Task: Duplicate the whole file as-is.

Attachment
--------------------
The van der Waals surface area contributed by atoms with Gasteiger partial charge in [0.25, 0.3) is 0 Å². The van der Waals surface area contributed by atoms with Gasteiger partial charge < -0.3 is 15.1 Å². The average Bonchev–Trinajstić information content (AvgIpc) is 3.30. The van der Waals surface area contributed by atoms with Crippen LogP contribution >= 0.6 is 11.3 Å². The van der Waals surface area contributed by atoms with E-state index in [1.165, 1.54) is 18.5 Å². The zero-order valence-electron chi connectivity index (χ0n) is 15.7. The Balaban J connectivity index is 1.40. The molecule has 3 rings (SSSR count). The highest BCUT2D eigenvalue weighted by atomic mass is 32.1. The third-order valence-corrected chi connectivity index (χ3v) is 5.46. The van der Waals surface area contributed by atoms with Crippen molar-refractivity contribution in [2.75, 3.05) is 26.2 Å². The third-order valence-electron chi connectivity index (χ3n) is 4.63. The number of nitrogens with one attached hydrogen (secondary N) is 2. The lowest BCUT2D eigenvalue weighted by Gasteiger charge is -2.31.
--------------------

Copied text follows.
The van der Waals surface area contributed by atoms with Gasteiger partial charge in [0.25, 0.3) is 0 Å². The van der Waals surface area contributed by atoms with Gasteiger partial charge < -0.3 is 15.1 Å². The average Bonchev–Trinajstić information content (AvgIpc) is 3.30. The van der Waals surface area contributed by atoms with Crippen LogP contribution >= 0.6 is 11.3 Å². The van der Waals surface area contributed by atoms with E-state index in [1.165, 1.54) is 18.5 Å². The zero-order valence-electron chi connectivity index (χ0n) is 15.7. The Balaban J connectivity index is 1.40. The molecule has 3 rings (SSSR count). The highest BCUT2D eigenvalue weighted by atomic mass is 32.1. The third-order valence-corrected chi connectivity index (χ3v) is 5.46. The van der Waals surface area contributed by atoms with Crippen molar-refractivity contribution in [2.75, 3.05) is 26.2 Å². The third-order valence-electron chi connectivity index (χ3n) is 4.63. The number of nitrogens with one attached hydrogen (secondary N) is 2. The lowest BCUT2D eigenvalue weighted by Gasteiger charge is -2.31.